No. 739 - Ridgley Methodist Church - "A viler sight I have never seen"

Ridgley is situated approximately 15 kilometres south of Burnie and in recent years has effectively become a commuter suburb of the city. It was once a small farming town established by the Van Diemen's Land Company. Ridgley also played an important part in the building of the Emu Bay Railway. The town has been well served by a number of religious denominations including Anglican, Catholic and Methodist.

The Ridgley Methodist church was originally located at Stirling (also known as Nine Mile), the former name of a small settlement contiguous to the township of Ridgley. By the time of the Great War the name Stirling was dropped as the larger settlement at Ridgley overshadowed and absorbed its smaller neighbour.

The first Methodist service at Sterling was held in May 1891 in the home of Mr and Mrs William Coventry. Between 1891 and 1897 regular services continued to be held in local homes until a paling hall with a shingle-roof was built on the property of Mr Cowling. The simple church hall also served as a school and this remained in use until a new church was constructed in 1910. The new building was erected on the site of the old “dilapidated” church hall which was pulled down. Seven years after the new Stirling church opened it was moved about half a mile to a site in Ridgley and thereafter became known as the Ridgley Methodist church.

The foundation stone of the new Stirling Methodist church was laid in September 1910 and the church was completed within a matter of months and was officially opened on Sunday 4 December 1910. It was described as:

“…A very neat structure, and stands on the site of the old one. It is 32ft x 21ft, with Gothic windows and doors. The painting has been very tastefully done and gives a nice finish - both outside and inside. The pulpit railing is of blackwood, prettily designed, and reflects credit upon Mr. C. Clark, who designed and erected it. A picket fence is to be erected and when this is completed, the Methodists…will have one of the nicest churches in the district,….”.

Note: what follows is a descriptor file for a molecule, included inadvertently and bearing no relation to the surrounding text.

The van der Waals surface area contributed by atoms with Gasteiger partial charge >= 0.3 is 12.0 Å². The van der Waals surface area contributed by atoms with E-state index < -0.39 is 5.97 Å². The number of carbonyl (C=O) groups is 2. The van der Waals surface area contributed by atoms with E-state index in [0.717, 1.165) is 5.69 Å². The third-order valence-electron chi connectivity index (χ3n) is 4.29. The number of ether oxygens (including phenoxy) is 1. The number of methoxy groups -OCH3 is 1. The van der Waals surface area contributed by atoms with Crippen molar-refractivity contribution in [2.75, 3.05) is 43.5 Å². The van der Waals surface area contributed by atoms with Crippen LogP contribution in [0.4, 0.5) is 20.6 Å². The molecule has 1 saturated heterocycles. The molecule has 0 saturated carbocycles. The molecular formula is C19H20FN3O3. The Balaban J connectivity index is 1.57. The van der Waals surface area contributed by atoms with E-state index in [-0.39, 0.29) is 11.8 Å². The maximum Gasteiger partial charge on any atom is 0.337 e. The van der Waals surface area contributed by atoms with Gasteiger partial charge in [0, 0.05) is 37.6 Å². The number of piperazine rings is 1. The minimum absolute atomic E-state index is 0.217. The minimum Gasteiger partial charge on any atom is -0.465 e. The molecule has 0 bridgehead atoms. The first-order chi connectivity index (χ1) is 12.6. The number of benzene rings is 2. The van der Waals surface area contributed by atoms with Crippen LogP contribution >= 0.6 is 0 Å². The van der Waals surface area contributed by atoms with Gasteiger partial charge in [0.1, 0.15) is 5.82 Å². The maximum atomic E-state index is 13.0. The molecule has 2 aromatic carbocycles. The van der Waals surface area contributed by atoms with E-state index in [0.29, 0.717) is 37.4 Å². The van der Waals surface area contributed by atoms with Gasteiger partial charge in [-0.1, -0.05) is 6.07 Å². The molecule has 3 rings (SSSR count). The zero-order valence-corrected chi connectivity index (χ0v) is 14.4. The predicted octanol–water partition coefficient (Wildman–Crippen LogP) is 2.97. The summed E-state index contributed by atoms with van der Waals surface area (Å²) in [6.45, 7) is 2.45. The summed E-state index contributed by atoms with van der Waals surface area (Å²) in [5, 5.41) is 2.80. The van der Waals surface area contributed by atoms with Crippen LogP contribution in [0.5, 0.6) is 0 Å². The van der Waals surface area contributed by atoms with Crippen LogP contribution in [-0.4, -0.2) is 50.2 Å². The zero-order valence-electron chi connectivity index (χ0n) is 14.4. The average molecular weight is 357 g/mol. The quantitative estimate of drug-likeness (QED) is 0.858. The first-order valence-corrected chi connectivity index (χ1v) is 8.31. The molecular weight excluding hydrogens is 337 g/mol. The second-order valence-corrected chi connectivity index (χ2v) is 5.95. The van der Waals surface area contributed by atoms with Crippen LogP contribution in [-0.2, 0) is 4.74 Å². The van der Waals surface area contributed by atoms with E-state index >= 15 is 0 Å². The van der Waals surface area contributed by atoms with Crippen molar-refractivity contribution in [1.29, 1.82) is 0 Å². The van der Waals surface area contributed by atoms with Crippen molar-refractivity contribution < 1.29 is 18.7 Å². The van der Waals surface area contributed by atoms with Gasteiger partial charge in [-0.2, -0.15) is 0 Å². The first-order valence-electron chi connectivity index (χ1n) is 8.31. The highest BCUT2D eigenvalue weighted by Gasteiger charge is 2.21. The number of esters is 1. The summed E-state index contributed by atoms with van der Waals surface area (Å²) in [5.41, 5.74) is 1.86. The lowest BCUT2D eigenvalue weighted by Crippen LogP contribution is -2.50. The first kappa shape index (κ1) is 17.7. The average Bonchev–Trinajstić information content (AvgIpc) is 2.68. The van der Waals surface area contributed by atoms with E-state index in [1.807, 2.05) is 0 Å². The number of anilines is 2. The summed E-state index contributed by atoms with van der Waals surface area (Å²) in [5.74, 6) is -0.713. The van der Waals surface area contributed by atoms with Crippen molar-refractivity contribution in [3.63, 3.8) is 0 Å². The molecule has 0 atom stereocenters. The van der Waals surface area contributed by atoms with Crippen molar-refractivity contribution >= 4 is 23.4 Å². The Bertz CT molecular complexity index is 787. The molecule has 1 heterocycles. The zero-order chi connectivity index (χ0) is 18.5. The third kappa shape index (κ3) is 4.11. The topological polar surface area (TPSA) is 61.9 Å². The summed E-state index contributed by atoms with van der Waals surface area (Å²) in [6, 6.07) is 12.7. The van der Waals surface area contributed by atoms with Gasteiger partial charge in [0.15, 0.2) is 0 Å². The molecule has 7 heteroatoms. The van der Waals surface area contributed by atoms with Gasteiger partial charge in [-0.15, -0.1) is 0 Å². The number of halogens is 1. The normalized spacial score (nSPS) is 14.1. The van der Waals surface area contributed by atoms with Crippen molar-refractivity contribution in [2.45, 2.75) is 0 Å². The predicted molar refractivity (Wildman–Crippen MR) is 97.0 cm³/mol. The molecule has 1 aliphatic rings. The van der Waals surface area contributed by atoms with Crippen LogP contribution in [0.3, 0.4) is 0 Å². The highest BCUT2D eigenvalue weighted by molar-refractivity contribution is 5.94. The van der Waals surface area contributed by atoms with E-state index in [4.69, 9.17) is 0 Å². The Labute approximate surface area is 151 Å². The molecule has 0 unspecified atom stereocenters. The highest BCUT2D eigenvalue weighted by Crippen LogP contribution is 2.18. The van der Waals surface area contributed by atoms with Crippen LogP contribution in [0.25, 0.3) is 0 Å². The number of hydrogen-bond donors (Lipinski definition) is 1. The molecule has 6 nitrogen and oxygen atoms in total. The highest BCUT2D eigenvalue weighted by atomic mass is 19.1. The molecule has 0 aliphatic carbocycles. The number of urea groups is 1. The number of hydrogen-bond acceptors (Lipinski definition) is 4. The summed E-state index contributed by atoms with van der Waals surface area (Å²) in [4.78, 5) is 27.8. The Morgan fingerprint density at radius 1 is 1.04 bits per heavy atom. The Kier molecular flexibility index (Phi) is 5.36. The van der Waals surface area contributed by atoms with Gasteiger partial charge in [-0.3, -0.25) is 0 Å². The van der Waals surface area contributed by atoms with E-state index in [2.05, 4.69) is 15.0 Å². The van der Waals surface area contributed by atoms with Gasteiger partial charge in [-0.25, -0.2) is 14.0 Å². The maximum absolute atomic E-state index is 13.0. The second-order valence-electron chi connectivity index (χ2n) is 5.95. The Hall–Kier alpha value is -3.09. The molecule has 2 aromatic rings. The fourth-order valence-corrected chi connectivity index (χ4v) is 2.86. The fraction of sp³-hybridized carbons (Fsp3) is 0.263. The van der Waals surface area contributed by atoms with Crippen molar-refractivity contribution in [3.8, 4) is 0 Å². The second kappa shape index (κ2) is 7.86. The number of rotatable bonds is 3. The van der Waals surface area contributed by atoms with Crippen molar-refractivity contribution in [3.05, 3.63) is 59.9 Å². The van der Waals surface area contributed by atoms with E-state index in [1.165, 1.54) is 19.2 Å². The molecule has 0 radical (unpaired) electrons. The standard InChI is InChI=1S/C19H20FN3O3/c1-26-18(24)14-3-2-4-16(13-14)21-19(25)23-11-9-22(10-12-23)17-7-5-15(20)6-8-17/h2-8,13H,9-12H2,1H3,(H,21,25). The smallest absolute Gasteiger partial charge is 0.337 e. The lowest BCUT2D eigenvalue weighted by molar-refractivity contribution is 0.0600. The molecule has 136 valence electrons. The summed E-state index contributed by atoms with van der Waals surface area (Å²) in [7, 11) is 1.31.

The church indeed proved to be a “happy spiritual home” but the decision to build at Stirling was not a wise one. Even by 1910 it had become apparent that nearby Ridgley would become a more important centre, and it was not long after that Stirling’s name would be lost to history as the settlement was absorbed into its more populous neighbour. In March 1917 the ‘North Western Advocate’ reported:

“The Methodists have decided to remove the church from Nine Mile [Stirling] to Ridgley, where a block of land has been purchased for that purpose”.

In late April 1917 the church’s successful removal to its new site was described by the ‘North Western Advocate’:

“There was something in the nature of a stir at Ridgley on Good Friday, when the Methodist Church was removed from its old site at Stirling to one at Ridgley which had been cleared by a working bee. The building, which is a large one 21 feet wide, was pulled along the metal road by means of two of Mr G. Adams’ traction engines, on a sledge made of two long poles. In one place the road was only 18 feet wide and the contractor had to widen the cutting and pull down the fence along the Ten Mile Creek. Only four hours were occupied in the removal, the road was in no way injured, while not a pane of glass in the window was cracked”.

The church was reopened in mid 1917 by Reverend A.V. Ballard of Burnie.

Not long after the church’s reopening it became the target of an attack by Ridgley’s notorious larrikins. Larrikinism was once an unpleasant and all to common problem in many Tasmanian towns. Often churches were the target of vandalism and worshippers were subject of intimidation and abuse. Around the time of the Great War the issue of larrikinism became a serious social problem and Ridgley developed a reputation as a place to be avoided. In 1919, an attack on the Methodist church caught the attention of Tasmanians and was taken up by the press across the State. In March 1919 a report in Burnie Advocate fuelled public outrage and prompted the authorities to finally take action: